Ultimately, of course, surgical robots will be designed to cooperate with surgeons, rather than replace them. A surgeon in the future might use computer programs that manipulate pre-operative images of the patient and help to plan a procedure.2 (There is even an acronym for this: CASP, or computer-aided surgical planning.) Once the surgery begins, the doctor may use robots with integrated sensors to provide real-time feedback and registration of the pre-operative images. Finally, the surgeon can use robotic actuators in procedures that exploit their strengths. For example:

  • minimally invasive surgery where human hands and eyes won't fit;
  • surgery on a scale too small to be comfortable for unaided human hands;
  • procedures such as milling hip bones that require more geometric accuracy than humans can reliably provide.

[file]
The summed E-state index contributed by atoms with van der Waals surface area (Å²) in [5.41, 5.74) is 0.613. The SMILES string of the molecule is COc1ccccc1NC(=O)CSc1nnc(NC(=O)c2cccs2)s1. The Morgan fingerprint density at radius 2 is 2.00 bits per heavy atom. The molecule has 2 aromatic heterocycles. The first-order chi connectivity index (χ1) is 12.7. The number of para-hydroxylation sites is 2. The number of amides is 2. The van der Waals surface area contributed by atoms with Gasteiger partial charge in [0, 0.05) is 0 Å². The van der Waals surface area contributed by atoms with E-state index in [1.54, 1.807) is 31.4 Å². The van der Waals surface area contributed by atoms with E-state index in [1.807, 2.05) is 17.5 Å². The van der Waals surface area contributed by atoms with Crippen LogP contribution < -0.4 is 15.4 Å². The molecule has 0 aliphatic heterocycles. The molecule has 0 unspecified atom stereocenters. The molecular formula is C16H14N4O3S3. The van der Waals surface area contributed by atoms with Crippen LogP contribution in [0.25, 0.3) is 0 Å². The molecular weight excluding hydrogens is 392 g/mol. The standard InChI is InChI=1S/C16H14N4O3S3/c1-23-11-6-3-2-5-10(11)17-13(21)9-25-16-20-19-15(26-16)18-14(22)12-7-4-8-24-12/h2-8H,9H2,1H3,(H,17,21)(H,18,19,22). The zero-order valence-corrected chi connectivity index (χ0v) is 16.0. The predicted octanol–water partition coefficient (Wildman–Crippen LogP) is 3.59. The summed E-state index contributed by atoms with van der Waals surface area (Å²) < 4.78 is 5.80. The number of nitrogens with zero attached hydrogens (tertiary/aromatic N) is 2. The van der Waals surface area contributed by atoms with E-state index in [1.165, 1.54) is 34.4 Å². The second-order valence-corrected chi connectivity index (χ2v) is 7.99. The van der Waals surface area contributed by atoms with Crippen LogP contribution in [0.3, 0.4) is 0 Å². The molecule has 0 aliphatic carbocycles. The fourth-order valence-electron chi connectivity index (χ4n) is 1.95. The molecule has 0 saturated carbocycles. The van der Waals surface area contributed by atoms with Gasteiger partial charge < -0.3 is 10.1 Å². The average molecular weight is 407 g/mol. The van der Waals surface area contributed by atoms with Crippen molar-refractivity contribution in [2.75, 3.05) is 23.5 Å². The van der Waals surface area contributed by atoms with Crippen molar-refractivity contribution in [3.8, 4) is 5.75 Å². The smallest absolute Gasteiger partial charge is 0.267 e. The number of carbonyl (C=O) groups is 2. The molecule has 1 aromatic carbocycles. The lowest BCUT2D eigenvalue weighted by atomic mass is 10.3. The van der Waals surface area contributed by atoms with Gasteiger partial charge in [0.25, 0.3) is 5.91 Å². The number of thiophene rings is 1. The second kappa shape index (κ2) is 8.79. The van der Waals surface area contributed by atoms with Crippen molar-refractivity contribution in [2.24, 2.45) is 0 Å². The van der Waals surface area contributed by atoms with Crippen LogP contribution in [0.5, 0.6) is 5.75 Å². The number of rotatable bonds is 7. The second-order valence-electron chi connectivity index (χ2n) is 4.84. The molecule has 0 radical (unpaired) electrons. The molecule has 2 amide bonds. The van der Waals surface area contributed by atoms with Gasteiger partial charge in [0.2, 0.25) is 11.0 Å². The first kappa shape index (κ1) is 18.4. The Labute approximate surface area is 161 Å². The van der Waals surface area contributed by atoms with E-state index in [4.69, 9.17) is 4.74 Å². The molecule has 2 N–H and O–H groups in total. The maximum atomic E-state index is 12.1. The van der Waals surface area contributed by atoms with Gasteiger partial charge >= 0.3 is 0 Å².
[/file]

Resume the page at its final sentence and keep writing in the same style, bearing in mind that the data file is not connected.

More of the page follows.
A major roadblock to the use of robots in operating rooms is capital cost, and the perception that adding technology to the operating room will drive up costs. Taylor disagrees. He writes, "Advances in technology can reduce both the direct costs of treatment and the indirect costs to society of untreated disease and deformity by (1) reducing the morbidity and hospitalization associated with invasive procedures; (2) reducing surgical complications and errors; (3) improving consistency; and (4) making possible cure or amelioration of hitherto untreatable conditions at an affordable price."


Developers of robots to aid surgeons face different design criteria than developers of industrial robots. The safety requirements for medical devices are far more stringent than for standard industrial machines, and robots are no exception. Both rigorous testing and redundant safeguards are necessary for these applications. Designers need to consider two possibly dangerous failure modes: component failure and the possibility of a robot executing a correct command at the wrong place or time.